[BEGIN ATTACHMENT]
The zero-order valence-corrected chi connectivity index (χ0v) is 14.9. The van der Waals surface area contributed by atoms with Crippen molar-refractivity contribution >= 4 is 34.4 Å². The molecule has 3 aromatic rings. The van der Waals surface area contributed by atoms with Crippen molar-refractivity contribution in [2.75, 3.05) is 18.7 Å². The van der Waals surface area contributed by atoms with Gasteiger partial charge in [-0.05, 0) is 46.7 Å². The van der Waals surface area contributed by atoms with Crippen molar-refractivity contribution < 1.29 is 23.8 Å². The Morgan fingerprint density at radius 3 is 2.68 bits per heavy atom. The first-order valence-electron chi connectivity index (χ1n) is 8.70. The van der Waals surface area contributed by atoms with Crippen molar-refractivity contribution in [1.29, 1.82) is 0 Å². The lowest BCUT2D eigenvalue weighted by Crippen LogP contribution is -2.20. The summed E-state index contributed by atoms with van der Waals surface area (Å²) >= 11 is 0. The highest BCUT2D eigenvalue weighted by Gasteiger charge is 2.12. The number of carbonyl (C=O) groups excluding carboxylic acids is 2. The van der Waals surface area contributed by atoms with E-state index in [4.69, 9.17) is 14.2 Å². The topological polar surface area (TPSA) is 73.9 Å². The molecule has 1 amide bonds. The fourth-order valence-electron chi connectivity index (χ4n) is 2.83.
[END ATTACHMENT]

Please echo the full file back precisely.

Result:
The zero-order valence-corrected chi connectivity index (χ0v) is 14.9. The van der Waals surface area contributed by atoms with Crippen molar-refractivity contribution >= 4 is 34.4 Å². The molecule has 3 aromatic rings. The van der Waals surface area contributed by atoms with Crippen molar-refractivity contribution in [2.75, 3.05) is 18.7 Å². The van der Waals surface area contributed by atoms with Gasteiger partial charge in [-0.05, 0) is 46.7 Å². The van der Waals surface area contributed by atoms with Crippen molar-refractivity contribution < 1.29 is 23.8 Å². The Morgan fingerprint density at radius 3 is 2.68 bits per heavy atom. The first-order valence-electron chi connectivity index (χ1n) is 8.70. The van der Waals surface area contributed by atoms with Crippen molar-refractivity contribution in [1.29, 1.82) is 0 Å². The lowest BCUT2D eigenvalue weighted by Crippen LogP contribution is -2.20. The summed E-state index contributed by atoms with van der Waals surface area (Å²) >= 11 is 0. The highest BCUT2D eigenvalue weighted by Gasteiger charge is 2.12. The number of carbonyl (C=O) groups excluding carboxylic acids is 2. The van der Waals surface area contributed by atoms with E-state index in [4.69, 9.17) is 14.2 Å². The topological polar surface area (TPSA) is 73.9 Å². The molecule has 1 amide bonds. The fourth-order valence-electron chi connectivity index (χ4n) is 2.83.